Two Curtis Bay residents filed a proposed class-action lawsuit against freight railroad CSX on Tuesday, escalating the community’s demand for relief from the company’s coal facility that some residents say is hazardous to their health and property.
CSX operates a coal terminal on the bank of Stonehouse Cove and Curtis Bay in South Baltimore, an industrial area on the border of Anne Arundel County. A buildup of methane inside a tunnel caused a silo to explode and rip through the surrounding community Dec. 30. Outraged residents pointed to the incident as the latest in a series of examples of environmental injustice. No one was injured in the blast, which shattered windows and damaged houses.
“People are standing up and saying that this explosion was clearly a breaking point. They’re saying, ‘We can’t take this anymore. We won’t take this anymore,’” said Greg Sawtell, co-president of the Community of Curtis Bay Association. Neither Sawtell nor the association is a party in the lawsuit.
Cheyenne Shongo and Kennett Walker, both of Curtis Bay, filed the proposed class action in U.S. District Court in Baltimore. They and a proposed class of residents are seeking a minimum of $5 million in damages from CSX for negligence, private nuisance and trespassing. If approved by a judge, the resident class would encompass the entire Curtis Bay neighborhood, including two public schools and a recreation center.
It is not clear when a judge could make such a ruling.
The complaint alleges that an unreasonable amount of coal dust drifts from CSX’s facility and covers people’s cars and houses. It also claims the dust is frequently inhaled by residents, which poses health risks because burning coal can release carcinogenic substances. As part of the lawsuit, residents are aiming to establish a a financial fund that they would use to test for and treat certain diseases that could develop from coal exposure, such as cancer, lead poisoning or pneumoconiosis, known as “black lung,” said Jonathan Nace, Shongo’s and Walker’s attorney.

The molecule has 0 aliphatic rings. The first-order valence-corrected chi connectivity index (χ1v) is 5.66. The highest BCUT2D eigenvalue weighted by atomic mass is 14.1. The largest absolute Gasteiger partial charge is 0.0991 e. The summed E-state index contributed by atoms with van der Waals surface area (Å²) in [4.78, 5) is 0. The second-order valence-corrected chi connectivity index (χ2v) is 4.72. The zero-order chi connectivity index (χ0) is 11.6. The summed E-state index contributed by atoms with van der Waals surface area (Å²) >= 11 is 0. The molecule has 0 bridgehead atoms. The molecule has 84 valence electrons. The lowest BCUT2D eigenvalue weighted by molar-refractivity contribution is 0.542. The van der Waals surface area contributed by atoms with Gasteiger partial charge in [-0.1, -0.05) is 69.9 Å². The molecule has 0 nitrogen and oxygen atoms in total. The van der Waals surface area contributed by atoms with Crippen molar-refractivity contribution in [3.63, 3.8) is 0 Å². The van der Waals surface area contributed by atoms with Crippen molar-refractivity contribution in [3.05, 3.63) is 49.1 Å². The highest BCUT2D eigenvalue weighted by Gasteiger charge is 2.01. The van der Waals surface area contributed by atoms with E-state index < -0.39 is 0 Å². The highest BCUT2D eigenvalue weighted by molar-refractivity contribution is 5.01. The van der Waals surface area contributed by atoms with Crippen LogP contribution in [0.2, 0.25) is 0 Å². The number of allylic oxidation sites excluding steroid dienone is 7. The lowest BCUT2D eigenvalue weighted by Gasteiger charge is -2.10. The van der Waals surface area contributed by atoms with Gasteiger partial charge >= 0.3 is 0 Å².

Community groups installed air monitors in the neighborhood after the explosion to collect data on air pollution.
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Cindy Schild, a CSX spokesperson, said in a statement that CSX received the lawsuit Tuesday and is reviewing the allegations.
“The Curtis Bay facility has been operating for over 140 years without an incident like this; fortunately last year’s event did not result in any injuries. We have been working with federal and state environmental and safety officials since it occurred. CSX remains committed to the safety and health of our employees and our neighboring communities,” Schild said in a statement.
The December explosion sparked a series of inspections by environmental and occupational health agencies and subsequent fines for violations. There have been several investigations, including one by CSX itself, into what caused the silo to detonate. CSX officials said in August that a conveyor belt tunnel used to load coal into ships on the facility’s north side was inadequately ventilated, allowing methane to build up inside and consequently explode.
In July, investigators with the federal Occupational Safety and Health Administration determined that employees entering the facility’s north tunnel and northwest escape tunnel to complete certain work, such as unclogging blocked equipment, were not wearing respirators as required, despite the possibility of exposure to coal dust or methane gas. The air in the tunnels was also not tested for carbon monoxide before the workers entered, OSHA found. The agency fined CSX more than $120,000 for the violations.
The facility now has industrial ventilation fans that significantly increase airflow and employees monitor the insides of tunnels for gas and particulate matter, Brian Hammock, director of state affairs for the Jacksonville, Florida-based railroad, said in August.
Councilwoman Phylicia Porter, who represents Curtis Bay, said she is supportive of the residents’ legal action and their pursuit to protect the community’s health and safety.
“I stand by my statement that negligence to this degree is not a mistake nor an oversight; it is a choice. It is no exaggeration to say that sending workers without adequate training into tunnels that have not been tested for harmful toxins — is to endanger the entire surrounding community,” Porter said in a statement.